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VIDEO: thousands across UK flock to hear Corbyn speak, ignored by MSM

While May dodges questions and makes limp speeches to tiny pre-selected audiences, Corbyn’s campaign is attracting large crowds all over the country. The news cameras are there, the journalists follow along, but very little to nothing of the size and enthusiasm of Corbyn’s rallies makes it onto the nightly news in the UK








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Birdy
Birdy
May 24, 2017 9:51 PM
stuartbramhall
stuartbramhall
May 22, 2017 9:16 PM

Reblogged this on The Most Revolutionary Act and commented:
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Britain’s Bernie Sanders. I wonder if the UK is as good at vote rigging as the US – I’m sure the CIA will be happy to help them out.

Joe Hill
Joe Hill
May 26, 2017 10:48 PM
Reply to  stuartbramhall

You mean “happily helping them out” as in at his moment.

summitflyer
summitflyer
May 22, 2017 4:32 PM

Good luck to Jeremy , he certainly would be a breath of fresh air for the UK .Looking back there has been an appalling bunch of way too conservative people /warmongers running the UK. Watching from North America , I hope to see Jerymy Corbyn as Britain’s new Prime Minister .

Catherine
Catherine
May 22, 2017 4:31 PM

I have a tricky decision. I am a Corbyn supporter. However, I live in North Norfolk constituency where Norman Lamb Lib Dems has been sitting MP for past decade and Labour receive a tiny proportion of the overall vote. UKIP are not standing, to make way for the Tories (to unseat Lamb). If I vote Labour, it will be, realistically, one more vote for the Tories. Tis whether to follow my heart or to make the pragmatic choice.

writerroddis
writerroddis
May 24, 2017 12:53 AM
Reply to  Catherine

Hi Catherine. FWIW, in these circs I’d (b) vote Lamb; (a) find the nearest Labour marginal and offer to canvas.

writerroddis
writerroddis
May 24, 2017 12:58 AM
Reply to  writerroddis

Find your nearest Labour marginal <a href="https://www.mynearestmarginal.com/&quot; target="_blank"here

writerroddis
writerroddis
May 24, 2017 1:04 AM
Reply to  writerroddis

here!
(Else I give up, never to post another URL as long as I live.)

Catherine
Catherine
May 24, 2017 11:13 AM
Reply to  writerroddis

Hi writerroddis
Thankyou for your thoughts. It helps to open up to a wider discussion. And canvassing elsewhere is a good option. Your link (eventually!) shows Clive Lewis in Norwich.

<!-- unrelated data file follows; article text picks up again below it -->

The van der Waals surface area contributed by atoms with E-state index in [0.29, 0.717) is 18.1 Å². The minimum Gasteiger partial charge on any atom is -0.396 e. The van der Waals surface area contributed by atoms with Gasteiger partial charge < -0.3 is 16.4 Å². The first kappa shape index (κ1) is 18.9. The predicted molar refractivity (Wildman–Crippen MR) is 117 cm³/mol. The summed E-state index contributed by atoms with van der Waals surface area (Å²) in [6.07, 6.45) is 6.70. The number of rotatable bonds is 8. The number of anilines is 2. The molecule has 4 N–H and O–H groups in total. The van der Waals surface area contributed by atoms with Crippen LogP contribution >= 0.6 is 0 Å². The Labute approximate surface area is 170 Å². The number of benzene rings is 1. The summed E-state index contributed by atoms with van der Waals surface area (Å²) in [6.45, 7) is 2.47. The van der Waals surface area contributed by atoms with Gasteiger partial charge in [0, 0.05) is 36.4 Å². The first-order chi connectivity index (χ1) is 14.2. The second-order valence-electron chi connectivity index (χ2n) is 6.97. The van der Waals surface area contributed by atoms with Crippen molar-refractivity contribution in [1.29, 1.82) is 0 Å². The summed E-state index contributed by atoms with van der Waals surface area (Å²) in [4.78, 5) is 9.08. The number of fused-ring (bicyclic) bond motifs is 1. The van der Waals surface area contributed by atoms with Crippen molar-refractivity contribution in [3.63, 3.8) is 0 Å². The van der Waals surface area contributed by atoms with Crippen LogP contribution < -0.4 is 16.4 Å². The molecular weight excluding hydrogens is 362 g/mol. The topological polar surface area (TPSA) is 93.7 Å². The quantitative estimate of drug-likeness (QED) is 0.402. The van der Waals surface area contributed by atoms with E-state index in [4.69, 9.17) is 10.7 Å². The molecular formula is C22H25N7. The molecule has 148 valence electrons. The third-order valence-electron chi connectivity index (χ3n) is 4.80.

mans048
mans048
May 25, 2017 9:57 AM
Reply to  Catherine

Look up vote swapping. Its perfectly legal and is a way to make sure your vote can count in these circumstances. (https://www.swapmyvote.uk/)

Michael Leigh
Michael Leigh
May 28, 2017 6:56 PM
Reply to  Catherine

May I suggest CATHERINE that you should vote Labour in your constituency electoral voting process because the LIB-DEMS are likely to be losing overall their share of the national electoral choice, quite radically given the failure of their former partnership with the forever disgraced Tory’s!
And your support for the Labour Party now could be more significant for Labour’s future than you can currently perceive.

paulcarline
paulcarline
May 22, 2017 12:15 PM

Good news. After Blair’s lies on Iraq and the continued absence of an apology for the war that killed millions, I swore I would never vote Labour again. I’m not a natural Labour supporter. But the need to stop the appalling May in her tracks overrides that vow. My concern is that if polls were to show a close race before the vote there would almost certainly be a rigged vote. The BBC should be forced to commit to carrying out exit polls and whatever other necessary measures should be taken to expose and thwart any attempt to steal the election.
Living in Scotland makes any decision on which party to support even more fraught. Voting Labour in the only Westminster constituency held by a Tory (and a pretty unimpressive one at that) doesn’t make any sense. A vote for the SNP does seem to make sense in terms of an attempt to get rid of the Tory incumbent – and as a vote for independence/remaining in the EU – though I have no particular trust in the party, which seems to me to be just another “middle way”, Blairite, friendly to big business and finance (i.e. in practice neo-liberal), pseudo-populist party – though with some good policies.